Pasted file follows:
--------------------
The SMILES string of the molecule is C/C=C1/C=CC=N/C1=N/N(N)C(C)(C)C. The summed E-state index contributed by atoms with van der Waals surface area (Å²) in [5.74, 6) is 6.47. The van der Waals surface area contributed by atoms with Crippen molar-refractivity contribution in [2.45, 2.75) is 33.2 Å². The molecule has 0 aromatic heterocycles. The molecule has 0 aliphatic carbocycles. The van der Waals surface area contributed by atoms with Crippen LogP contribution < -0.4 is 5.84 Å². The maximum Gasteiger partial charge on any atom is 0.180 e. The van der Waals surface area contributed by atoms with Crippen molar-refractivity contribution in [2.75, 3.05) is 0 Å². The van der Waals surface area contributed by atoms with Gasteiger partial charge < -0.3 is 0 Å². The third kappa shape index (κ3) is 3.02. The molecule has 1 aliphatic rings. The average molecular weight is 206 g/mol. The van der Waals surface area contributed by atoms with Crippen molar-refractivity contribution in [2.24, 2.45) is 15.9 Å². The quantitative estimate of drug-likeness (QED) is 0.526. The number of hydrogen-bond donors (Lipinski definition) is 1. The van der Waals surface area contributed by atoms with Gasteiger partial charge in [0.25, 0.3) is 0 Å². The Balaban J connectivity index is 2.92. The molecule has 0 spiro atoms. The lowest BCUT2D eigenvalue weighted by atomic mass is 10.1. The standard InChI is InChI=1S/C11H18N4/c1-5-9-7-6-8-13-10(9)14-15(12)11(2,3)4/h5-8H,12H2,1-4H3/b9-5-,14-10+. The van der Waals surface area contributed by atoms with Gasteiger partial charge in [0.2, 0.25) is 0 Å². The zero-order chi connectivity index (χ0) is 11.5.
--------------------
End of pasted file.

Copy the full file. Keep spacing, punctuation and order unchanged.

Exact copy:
The SMILES string of the molecule is C/C=C1/C=CC=N/C1=N/N(N)C(C)(C)C. The summed E-state index contributed by atoms with van der Waals surface area (Å²) in [5.74, 6) is 6.47. The van der Waals surface area contributed by atoms with Crippen molar-refractivity contribution in [2.45, 2.75) is 33.2 Å². The molecule has 0 aromatic heterocycles. The molecule has 0 aliphatic carbocycles. The van der Waals surface area contributed by atoms with Crippen LogP contribution < -0.4 is 5.84 Å². The maximum Gasteiger partial charge on any atom is 0.180 e. The van der Waals surface area contributed by atoms with Crippen molar-refractivity contribution in [2.75, 3.05) is 0 Å². The van der Waals surface area contributed by atoms with Gasteiger partial charge < -0.3 is 0 Å². The third kappa shape index (κ3) is 3.02. The molecule has 1 aliphatic rings. The average molecular weight is 206 g/mol. The van der Waals surface area contributed by atoms with Crippen molar-refractivity contribution in [2.24, 2.45) is 15.9 Å². The quantitative estimate of drug-likeness (QED) is 0.526. The number of hydrogen-bond donors (Lipinski definition) is 1. The van der Waals surface area contributed by atoms with Gasteiger partial charge in [0.25, 0.3) is 0 Å². The Balaban J connectivity index is 2.92. The molecule has 0 spiro atoms. The lowest BCUT2D eigenvalue weighted by atomic mass is 10.1. The standard InChI is InChI=1S/C11H18N4/c1-5-9-7-6-8-13-10(9)14-15(12)11(2,3)4/h5-8H,12H2,1-4H3/b9-5-,14-10+. The van der Waals surface area contributed by atoms with Gasteiger partial charge in [0.2, 0.25) is 0 Å². The zero-order chi connectivity index (χ0) is 11.5.